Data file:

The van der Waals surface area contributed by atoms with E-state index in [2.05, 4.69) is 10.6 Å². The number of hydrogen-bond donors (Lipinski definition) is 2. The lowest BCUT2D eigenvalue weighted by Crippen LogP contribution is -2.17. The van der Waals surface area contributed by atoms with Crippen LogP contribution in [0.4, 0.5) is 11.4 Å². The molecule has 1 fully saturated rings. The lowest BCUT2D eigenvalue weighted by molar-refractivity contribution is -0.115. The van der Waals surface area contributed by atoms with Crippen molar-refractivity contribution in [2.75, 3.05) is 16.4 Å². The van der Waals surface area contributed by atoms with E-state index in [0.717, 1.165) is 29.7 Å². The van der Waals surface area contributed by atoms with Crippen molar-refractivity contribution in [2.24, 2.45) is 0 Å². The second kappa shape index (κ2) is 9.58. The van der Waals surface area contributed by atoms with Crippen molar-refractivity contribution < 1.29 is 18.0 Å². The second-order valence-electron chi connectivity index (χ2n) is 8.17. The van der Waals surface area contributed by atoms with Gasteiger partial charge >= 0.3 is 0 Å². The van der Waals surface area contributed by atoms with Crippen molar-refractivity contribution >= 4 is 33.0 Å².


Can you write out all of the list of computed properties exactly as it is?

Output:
The van der Waals surface area contributed by atoms with E-state index in [2.05, 4.69) is 10.6 Å². The number of hydrogen-bond donors (Lipinski definition) is 2. The lowest BCUT2D eigenvalue weighted by Crippen LogP contribution is -2.17. The van der Waals surface area contributed by atoms with Crippen LogP contribution in [0.4, 0.5) is 11.4 Å². The molecule has 1 fully saturated rings. The lowest BCUT2D eigenvalue weighted by molar-refractivity contribution is -0.115. The van der Waals surface area contributed by atoms with Crippen molar-refractivity contribution in [2.75, 3.05) is 16.4 Å². The van der Waals surface area contributed by atoms with E-state index in [0.717, 1.165) is 29.7 Å². The van der Waals surface area contributed by atoms with Crippen molar-refractivity contribution in [2.24, 2.45) is 0 Å². The second kappa shape index (κ2) is 9.58. The van der Waals surface area contributed by atoms with Crippen molar-refractivity contribution < 1.29 is 18.0 Å². The second-order valence-electron chi connectivity index (χ2n) is 8.17. The van der Waals surface area contributed by atoms with Gasteiger partial charge >= 0.3 is 0 Å². The van der Waals surface area contributed by atoms with Crippen molar-refractivity contribution >= 4 is 33.0 Å².